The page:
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Serial Killer vs. Serial Killers

How has Covid-19 affected serial murderers?

used with permission from iclipart
Source: used with permission from iclipart

On January 21, 2021, the CDC reported the one-year anniversary of the first case of the coronavirus in the United States. Over the past 12 months, the impact of the coronavirus has been exponential and has affected virtually every aspect of our lives, especially our interactions with and relationships with each other. Which is worse, we worry — catching a potentially fatal virus from someone we care about or killing that person by giving it to him/her? Every social encounter is burdened with the knowledge that the coronavirus could turn any of us into an accidental serial killer.

We have plenty of evidence of Covid-19’s deadliness, especially among the elderly and those of us with pre-existing health conditions. Put those individuals in close quarters and you have a recipe for disaster, as evidenced by the astronomical infection rates and elevated death tolls in nursing homes and prisons. In fact, for at least five serial killers, the coronavirus has done what juries, judges, death row, and/or years of incarceration could not: kill them.

  • Notorious for having committed more serial murders [he confessed to 93; over 60 have been confirmed] than anyone else in the United States, 80-year-old Samuel Little succumbed to COVID-19-related pneumonia on December 30, 2020. He was serving three consecutive life terms in California, having bargained his way out of the death penalty in exchange for information about his victims.
  • Seventy-four-year-old British serial killer Peter Sutcliffe, responsible for brutally attacking at least twenty 20 women and girls between 1975 and 1980, killing 13, died after catching COVID-19 and refusing medical treatment.
  • David Owen Brooks, 65, died in a prison hospital in Galveston, Texas on May 28, 2020, from Covid-related complications. He was serving six life sentences for helping serial killer Dean Corll rape and kill at least 28 teenage boys and young men in Houston in the 1970s. Brooks and another teen, Elmer Wayne Henley, lured several of the victims to Corll’s apartment.
  • Described by one reporter as the “least tragic coronavirus death in Florida,” 73-year-old serial killer and rapist Eddie Lee Moseley died of Covid-related pneumonia on May 28, 2020, in Fort Lauderdale. He had been locked away since 1987 for multiple rapes and an unknown number of murders; the latter has been estimated as somewhere between eight and 16 women. Due to severe and unpredictable aggression and significant intellectual impairment [he had an estimated IQ of 52 and was forced to leave school at age 13 after repeatedly failing the third grade], he was found incompetent to stand trial and spent most of his incarceration at various forensic psychiatric hospitals.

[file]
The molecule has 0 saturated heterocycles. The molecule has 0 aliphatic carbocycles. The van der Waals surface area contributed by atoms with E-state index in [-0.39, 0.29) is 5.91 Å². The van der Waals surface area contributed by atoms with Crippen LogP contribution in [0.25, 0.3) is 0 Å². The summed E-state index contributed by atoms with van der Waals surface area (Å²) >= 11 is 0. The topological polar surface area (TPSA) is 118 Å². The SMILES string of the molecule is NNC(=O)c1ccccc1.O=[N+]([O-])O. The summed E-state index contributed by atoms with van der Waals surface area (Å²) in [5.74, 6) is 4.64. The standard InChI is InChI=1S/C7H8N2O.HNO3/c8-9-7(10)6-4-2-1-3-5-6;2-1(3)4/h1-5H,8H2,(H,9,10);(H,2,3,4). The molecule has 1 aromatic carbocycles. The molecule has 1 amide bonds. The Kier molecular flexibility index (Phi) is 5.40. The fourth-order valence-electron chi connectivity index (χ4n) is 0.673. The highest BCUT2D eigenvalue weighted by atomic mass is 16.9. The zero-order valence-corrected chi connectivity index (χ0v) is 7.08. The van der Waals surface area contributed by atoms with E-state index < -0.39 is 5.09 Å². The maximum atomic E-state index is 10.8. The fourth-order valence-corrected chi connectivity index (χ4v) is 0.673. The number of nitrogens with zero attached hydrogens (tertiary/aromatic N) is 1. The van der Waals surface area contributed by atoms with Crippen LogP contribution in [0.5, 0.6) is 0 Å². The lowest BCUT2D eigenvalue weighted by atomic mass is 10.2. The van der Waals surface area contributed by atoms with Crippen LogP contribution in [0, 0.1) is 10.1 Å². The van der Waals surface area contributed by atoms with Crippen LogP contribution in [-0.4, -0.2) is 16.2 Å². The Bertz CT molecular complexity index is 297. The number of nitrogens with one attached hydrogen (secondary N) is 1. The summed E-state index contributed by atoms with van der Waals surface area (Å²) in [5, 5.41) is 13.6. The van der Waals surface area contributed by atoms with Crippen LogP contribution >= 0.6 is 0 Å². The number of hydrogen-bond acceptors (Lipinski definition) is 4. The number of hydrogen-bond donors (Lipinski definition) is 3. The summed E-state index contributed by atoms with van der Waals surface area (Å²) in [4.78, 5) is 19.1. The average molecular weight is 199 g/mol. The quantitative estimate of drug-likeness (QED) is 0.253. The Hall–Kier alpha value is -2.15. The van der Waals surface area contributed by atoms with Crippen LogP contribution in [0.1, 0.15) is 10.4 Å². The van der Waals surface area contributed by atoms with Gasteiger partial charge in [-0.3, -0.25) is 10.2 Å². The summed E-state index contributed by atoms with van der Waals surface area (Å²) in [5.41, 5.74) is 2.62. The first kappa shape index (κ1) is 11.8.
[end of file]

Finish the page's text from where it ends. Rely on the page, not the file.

• An Italian serial killer also received some medical karma. Donato Bilancia was serving 13 life sentences for murdering 17 people (both men and women) between October 1997 and April 1998.

The Almost-Release of The Green River Killer

For serial killer Gary Ridgway, however, the coronavirus almost got him what nothing else could: release from prison. As Covid-19 swept through the Washington state prison system, advocates for prison inmates argued that leaving vulnerable inmates behind bars was essentially a death sentence and petitioned the Washington state Supreme Court seeking the immediate release of inmates 50 and older, those with underlying health conditions, and anyone with less than 18 months to go on their sentence. Qualifying innates only needed to fall into one of these categories and there was no mention of violence risk, seriousness of the offense, or current sentence.

Approximately two-thirds of Washington’s inmates would have qualified under this petition, including 470 people serving a life sentence without parole, and 5,272 people serving a sentence for serious offenses, including crimes such as murder, rape and child molestation. This included 71-year-old Gary Ridgway, a serial killer responsible for the rape and murder of 49 women and girls; his youngest victim, 14-year-old Wendy Stephens, was not identified until January 2021. If not for the Supreme Court’s narrow 5-4 vote against the petition, a man serving 48 consecutive life sentences with no possibility of parole and one life sentence could have been back on the streets. (Since the petition failed, we don’t know if he would have.)

There have been so many senseless and undeserved tragedies over the past year: Heroes losing their lives trying to save others, the wisdom of community leaders forever lost, cherished family and friends forever missed. We will all rejoice when this is over. Neither am I arguing that vulnerable people trapped in difficult circumstances – even of their own making — deserve what they get.

But I do find some small consolation in the thought that five serial killers who caused so much pain and suffering might have to account for their actions just a little bit sooner. Robert Louis Stevenson once said, “Sooner or later, everyone sits down to a banquet of consequences.”


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